The second free session takes place at 2 p.m. today at the Chicago Urban League, 4510 South Michigan, 1st floor conference room, and it should have room for more attendees.

If you can’t make it to either of the free events, IDOT is still accepting public input via a short online survey.

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Hellish Big-Box Proposal Would Nix Traffic Flow Gains From Elston Reroute

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Mid-America’s proposal would cover most of the former Vienna Beef site with parking spaces.

There are many productive ways Chicago could use the hump of centrally located, riverfront land that’s becoming available for redevelopment as part of the reconfiguration of the Fullerton/Damen/Elston intersection. The space, currently occupied by the Vienna Beef factory, could accommodate another light industrial business, pedestrian-friendly retail space for local merchants, an apartment complex, and/or some new parkland. Instead, what’s being proposed is a worst-case scenario of suburban-style development that would cover most of the land with asphalt, and likely cancel out any congestion improvements that would otherwise result from the reroute.

The six-way intersection currently sees about 70,000 motor vehicles per day, and consistently ranks among the city’s top-five intersections for crashes, according to the Chicago Department of Transportation, which is doing the $36.3 million street relocation. Delays to drivers at the junction can be as much as seven minutes, CDOT said. In an effort to unclog the intersection, they’re moving Elston about a block east and bypassing it through the land at the northeast corner of the six-way, which was also formerly occupied by WhirlyBall. Construction is slated to begin next month, with the bulk of the work finished by next spring.

WhirlyBall has already relocated to a nearby, larger space at 1823 West Webster, and Vienna Beef will soon be moving to 1800 West Pershing in Bridgeport. Now, Mid-America Real Estate Group is proposing building 105,000 square feet of retail space, with a whopping 437 parking spaces on the site. Preliminary renderings show a layout in which the vast majority of the site would be occupied by surface parking spots.

Mid-America wants to bring in a national grocery chain that would occupy a roughly 68,000 square feet of retail with 192 parking spots. Other buildings shown on the company’s drawings include 12,000 and 6,000 square-foot retail spaces, a three-story office building with 15,000 square feet of floor space, and a 4,000 square-foot restaurant. A spokesman for 32nd Ward Alderman Scott Waguespack told DNAinfo that the eatery would be that noted bastion of support for LGBT rights, Chick-fil-A.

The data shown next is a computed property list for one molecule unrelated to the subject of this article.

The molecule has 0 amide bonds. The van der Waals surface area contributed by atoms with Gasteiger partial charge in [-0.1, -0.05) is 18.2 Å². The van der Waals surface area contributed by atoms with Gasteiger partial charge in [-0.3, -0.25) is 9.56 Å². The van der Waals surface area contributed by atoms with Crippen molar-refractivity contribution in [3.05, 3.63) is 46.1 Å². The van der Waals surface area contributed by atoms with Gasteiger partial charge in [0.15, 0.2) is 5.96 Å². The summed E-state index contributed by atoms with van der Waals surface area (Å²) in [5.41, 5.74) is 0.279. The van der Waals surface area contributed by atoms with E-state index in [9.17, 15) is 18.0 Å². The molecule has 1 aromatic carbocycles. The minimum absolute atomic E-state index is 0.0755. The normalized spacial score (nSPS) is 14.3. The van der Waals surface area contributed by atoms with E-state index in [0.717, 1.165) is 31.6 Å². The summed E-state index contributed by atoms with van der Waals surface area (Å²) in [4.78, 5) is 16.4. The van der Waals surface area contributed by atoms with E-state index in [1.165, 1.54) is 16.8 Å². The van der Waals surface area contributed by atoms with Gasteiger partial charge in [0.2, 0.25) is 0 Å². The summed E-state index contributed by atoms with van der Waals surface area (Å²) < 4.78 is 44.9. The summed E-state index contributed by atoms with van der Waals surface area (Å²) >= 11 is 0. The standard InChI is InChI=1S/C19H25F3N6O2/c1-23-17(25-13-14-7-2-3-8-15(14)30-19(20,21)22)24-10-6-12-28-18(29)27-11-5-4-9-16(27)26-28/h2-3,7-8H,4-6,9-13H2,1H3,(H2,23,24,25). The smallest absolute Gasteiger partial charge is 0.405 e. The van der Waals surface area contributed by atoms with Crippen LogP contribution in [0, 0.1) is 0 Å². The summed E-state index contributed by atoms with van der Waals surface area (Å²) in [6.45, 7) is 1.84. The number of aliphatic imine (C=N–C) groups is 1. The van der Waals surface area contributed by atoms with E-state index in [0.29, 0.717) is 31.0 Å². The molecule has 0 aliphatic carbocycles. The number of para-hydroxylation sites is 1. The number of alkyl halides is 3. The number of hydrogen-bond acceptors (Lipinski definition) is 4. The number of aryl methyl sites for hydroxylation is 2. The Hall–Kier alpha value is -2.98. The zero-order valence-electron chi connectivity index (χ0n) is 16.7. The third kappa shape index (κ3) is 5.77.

It’s true that the stretch of Elston between Fullerton and Diversey is already lined with pedestrian-hostile, suburban-style retail, and there are also big box stores north and east of the river from the Vienna Beef site. It’s also the case that many Logan Square, Bucktown, and Lincoln Park would welcome a new a place to buy groceries.

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Mega Mall Developer Adds Housing, Reduces Number of Car Parking Spots

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Motorists driving into and out of the parking garage would disturb people walking up and down the street. Rendering: Terraco/Antunovich Associates

The company that’s redeveloping the Discount Mega Mall site in Logan Square has released a reworked proposal that adds much needed housing and dials back the number of car parking spaces, which makes the project a better fit for the walkable, transit accessible neighborhood. Terraco Real Estate and 32nd Ward Alderman Scott Waguespack are hosting a public meeting on the development, dubbed Logan’s Crossing, at the Mega Mall on Thursday, May 7, at 6:30 p.m.

Terraco originally proposed a low-rise building for retail use, including a medium-sized grocery store and a two-story fitness center, zero residences, and 426 parking spaces at the site, which is located one long block southeast of the Logan Square Blue Line stop. The latest proposal adds several stories to the development to make room for 268 residences, and has 387 parking spaces – 39 fewer than before.

In general, the city’s zoning rules require a 1:1 ratio of car parking spaces to housing units for new buildings, but the 2013 transit-oriented development ordinance reduces this to a 1:2 ratio for developments within 600 feet of a rapid transit stop. However, Logan’s Crossing will be about 1,000 feet from the ‘L’ station, so it’s not eligible for the parking requirement reduction. This means there will need to be one parking space per unit, regardless of whether the occupants own a car.